A couple of days ago, I was revisiting the often misunderstood and much maligned theological concept of divine impassibility – that since God is perfect, simple and infinite, he is incapable of emotions or change. If God reacted to a situation, let’s say, choosing a response from a menu of options, that would mean he’s been affected by that situation and has changed in response, which would mean that despite being super powerful, he’s just another a finite being, ergo not God. “Wild and blasphemous,” Theodoret, an early Christian theologian wrote, “Are they who ascribe passion to the divine nature.” Translation? The Almighty doesn’t get worked up over anything. People often think Divine Impassibility means that God doesn’t care or that he is unmoved by suffering, but that’s not what it means at all. As all the major faiths teach, God can only be who he is – Existence Itself. His endless donation of being is what allows everyone and everything to be. And since God is perfect and had no need for you, me or any part of creation, then it follows that our existence is pure gift – a gift the giver never tires of giving because that also is who He is. 

For a God who cannot change, death, suffering and evil are meaningless. He is maximally alive – life itself – so, for him, anything that is not life is of no account. For us of course, suffering, evil and death affect us greatly. They drive us to become selfless or selfish, resolute or cowardly, compassionate or cruel but they are, in of themselves, nothing. To wax Christian for a moment, the story of Easter is about an empty tomb – the Resurrection. Jesus of Nazareth suffered under and was legally executed by the civic authorities, scattering his disciples in fear. But, as the story goes, God simply took man’s tragic sigh of “That’s the way it goes” and turned it on its head – lifting His Son from the dead three days later. Not as a ghost or divine zombie, mind you, but as a living breathing man. He came back.  Is that not the wild hope of every child when someone they love dies? 

In their hopeful innocence children are a reminder that God, in his perfect, simple, and life-giving impassability, is also very much like a child. Like my daughter, he doesn’t think seals should be a snack for sharks or that any forest should burn; that pets or grandparents should die, and that no child – or their parent – should perish from cancer. God does not will that one must lose so another can win. He is not interested in “keeping everything in balance.” Perhaps a child’s inability to wrap their heads around death and loss is a “signal of transcendence,” a sign that God can’t abide such tragedies either. For Easter tells the tale of a God who simply ignores history’s cycle of predation, violence and death just by being who he is – life and life in abundance. And since life is a gift, it can only come from love – a love which is not a feeling but the very thing in which we “live and move and have our being.” Life only comes from love, not death.  And when we encounter suffering and try to alleviate it through charity, which is just another word for love, we are the vessels of that endless gift – life coming to the rescue of life. Far from being sterile or uncaring, God’s impassibilty provides us with the most radical of hopes, a hope that infinitely outstrips “grown up common sense” and calls us to be like children again – to hope that all can and will be well again. God is infinitely full of tomorrows.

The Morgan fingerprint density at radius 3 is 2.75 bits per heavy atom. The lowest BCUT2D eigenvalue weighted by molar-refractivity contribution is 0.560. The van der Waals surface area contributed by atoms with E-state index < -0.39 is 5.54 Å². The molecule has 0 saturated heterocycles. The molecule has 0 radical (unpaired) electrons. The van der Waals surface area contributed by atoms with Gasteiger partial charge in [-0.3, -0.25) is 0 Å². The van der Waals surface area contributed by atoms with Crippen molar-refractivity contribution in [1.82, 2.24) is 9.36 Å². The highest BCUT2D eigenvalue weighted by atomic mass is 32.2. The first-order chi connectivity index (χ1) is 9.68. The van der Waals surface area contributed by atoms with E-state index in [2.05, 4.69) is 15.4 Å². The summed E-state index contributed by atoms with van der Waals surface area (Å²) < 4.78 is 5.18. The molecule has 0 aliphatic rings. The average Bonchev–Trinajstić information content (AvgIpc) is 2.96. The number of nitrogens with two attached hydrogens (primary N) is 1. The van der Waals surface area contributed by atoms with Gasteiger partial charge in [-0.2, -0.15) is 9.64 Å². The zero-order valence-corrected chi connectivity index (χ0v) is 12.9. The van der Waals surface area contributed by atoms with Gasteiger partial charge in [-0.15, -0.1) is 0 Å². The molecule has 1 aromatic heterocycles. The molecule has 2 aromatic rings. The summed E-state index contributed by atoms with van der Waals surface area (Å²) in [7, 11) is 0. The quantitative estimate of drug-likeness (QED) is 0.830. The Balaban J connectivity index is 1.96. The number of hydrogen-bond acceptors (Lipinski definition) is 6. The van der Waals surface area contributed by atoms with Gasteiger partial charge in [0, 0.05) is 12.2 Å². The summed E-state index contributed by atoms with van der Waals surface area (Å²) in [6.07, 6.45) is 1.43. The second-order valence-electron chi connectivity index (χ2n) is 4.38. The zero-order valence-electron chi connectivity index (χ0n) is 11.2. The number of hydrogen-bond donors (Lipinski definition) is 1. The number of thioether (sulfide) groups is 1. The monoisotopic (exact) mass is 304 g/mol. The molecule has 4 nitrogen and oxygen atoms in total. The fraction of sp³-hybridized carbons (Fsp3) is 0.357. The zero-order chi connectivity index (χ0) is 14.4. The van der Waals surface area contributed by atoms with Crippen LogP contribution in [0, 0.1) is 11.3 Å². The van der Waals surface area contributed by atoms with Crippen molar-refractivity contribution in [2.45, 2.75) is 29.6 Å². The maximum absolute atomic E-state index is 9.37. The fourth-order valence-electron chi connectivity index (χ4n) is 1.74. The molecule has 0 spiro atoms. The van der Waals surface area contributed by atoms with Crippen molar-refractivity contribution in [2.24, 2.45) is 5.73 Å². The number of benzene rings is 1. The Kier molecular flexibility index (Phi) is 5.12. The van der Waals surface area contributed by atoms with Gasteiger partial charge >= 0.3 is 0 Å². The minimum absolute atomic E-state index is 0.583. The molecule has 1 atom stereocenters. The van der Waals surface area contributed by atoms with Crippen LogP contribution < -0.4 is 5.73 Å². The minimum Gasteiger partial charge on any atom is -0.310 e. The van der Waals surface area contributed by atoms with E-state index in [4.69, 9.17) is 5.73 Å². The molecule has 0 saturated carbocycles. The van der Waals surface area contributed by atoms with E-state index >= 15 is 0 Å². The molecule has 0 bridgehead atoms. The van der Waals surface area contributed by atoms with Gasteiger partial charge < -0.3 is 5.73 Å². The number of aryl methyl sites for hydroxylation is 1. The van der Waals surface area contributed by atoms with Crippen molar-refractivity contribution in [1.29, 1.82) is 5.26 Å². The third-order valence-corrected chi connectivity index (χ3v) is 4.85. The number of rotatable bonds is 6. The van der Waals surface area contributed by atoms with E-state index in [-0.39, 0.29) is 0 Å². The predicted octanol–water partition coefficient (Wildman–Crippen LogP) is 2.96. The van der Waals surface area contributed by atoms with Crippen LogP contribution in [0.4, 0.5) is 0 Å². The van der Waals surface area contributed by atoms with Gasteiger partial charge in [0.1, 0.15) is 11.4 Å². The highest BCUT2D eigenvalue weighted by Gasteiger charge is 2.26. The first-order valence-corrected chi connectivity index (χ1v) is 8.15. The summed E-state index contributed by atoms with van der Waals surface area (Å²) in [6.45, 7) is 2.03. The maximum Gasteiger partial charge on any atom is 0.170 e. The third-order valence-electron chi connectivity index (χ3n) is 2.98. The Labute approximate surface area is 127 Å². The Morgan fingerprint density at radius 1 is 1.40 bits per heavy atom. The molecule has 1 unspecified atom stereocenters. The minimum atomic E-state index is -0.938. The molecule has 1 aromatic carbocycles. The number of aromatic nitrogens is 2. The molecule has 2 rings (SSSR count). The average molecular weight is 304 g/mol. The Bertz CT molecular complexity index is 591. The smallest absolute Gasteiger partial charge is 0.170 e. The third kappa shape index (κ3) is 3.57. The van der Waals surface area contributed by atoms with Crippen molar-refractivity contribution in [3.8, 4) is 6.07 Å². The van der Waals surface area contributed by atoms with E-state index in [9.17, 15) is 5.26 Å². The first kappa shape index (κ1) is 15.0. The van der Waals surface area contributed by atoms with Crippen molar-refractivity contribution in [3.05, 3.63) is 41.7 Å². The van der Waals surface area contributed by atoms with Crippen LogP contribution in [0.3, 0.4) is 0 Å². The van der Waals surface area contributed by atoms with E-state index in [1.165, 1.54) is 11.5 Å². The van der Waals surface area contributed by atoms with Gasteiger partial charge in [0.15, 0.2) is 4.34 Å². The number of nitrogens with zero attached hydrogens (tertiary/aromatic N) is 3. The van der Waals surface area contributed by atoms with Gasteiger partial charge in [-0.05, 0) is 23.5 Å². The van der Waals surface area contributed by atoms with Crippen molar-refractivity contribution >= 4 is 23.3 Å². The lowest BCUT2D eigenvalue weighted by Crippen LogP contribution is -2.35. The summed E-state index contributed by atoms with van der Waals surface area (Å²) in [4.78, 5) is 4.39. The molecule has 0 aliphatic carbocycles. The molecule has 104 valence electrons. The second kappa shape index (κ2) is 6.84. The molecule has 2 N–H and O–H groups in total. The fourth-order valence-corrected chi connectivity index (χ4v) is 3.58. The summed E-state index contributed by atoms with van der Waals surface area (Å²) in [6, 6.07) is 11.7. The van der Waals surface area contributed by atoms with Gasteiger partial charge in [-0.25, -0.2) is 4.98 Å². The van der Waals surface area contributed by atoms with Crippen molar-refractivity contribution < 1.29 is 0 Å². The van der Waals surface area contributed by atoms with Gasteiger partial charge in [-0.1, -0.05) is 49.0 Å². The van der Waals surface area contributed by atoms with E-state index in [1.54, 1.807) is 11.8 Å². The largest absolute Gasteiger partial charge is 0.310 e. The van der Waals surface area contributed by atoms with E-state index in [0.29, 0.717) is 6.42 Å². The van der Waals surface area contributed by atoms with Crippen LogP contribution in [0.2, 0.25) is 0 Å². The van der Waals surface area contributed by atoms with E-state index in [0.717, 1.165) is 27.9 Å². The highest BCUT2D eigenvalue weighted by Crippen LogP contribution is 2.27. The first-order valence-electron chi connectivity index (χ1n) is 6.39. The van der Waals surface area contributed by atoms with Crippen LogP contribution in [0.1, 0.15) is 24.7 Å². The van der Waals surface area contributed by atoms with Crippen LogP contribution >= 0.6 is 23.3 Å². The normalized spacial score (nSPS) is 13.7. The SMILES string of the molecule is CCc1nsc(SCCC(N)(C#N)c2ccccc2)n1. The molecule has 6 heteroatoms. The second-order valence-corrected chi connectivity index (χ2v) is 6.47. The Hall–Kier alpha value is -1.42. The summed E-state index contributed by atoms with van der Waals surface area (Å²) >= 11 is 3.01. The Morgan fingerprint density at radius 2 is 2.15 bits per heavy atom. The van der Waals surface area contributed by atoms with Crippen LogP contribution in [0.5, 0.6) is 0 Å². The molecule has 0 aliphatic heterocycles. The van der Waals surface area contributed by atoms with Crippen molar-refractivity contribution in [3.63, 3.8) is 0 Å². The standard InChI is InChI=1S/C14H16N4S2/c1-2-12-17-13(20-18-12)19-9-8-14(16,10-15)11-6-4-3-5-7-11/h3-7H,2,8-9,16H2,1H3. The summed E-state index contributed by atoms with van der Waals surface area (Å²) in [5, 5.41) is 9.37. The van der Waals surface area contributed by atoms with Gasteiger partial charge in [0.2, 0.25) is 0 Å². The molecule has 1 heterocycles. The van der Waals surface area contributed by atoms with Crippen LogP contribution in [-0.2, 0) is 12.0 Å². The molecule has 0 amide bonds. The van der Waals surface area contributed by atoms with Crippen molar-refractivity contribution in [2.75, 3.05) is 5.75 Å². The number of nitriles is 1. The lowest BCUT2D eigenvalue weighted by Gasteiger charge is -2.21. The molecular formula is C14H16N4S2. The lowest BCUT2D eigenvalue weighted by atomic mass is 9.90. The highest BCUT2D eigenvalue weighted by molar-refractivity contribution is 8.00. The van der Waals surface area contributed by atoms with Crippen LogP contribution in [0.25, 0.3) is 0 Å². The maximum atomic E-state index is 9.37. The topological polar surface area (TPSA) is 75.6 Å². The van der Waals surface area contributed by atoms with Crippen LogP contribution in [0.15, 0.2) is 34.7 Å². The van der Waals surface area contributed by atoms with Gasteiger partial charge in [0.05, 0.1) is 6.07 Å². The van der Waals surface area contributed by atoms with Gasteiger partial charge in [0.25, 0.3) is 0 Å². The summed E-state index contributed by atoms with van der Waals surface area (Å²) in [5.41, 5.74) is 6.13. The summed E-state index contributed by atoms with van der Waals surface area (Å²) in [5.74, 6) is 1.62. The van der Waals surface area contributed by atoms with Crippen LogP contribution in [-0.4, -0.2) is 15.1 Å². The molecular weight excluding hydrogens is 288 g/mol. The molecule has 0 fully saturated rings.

“Natalie,’ I told my daughter, “I know that shark eating that seal upset you. I know you worry about me not being around. I don’t know all the reasons why bad things happen. But I think one day that shark and seal will be friends and play together and be very happy. And even if I leave you, one day I’ll cuddle with you again.”  

“You promise?” 

Smiling, I thought of a line from Scripture. “The wolf shall live with the lamb, the leopard shall lie down with the kid, the calf and the lion and the fatling together, and a little child shall lead them.” Everyone happy under the smiling sun, for The Circle of Life has been broken.

“Yes, dear,” I said. “I promise.”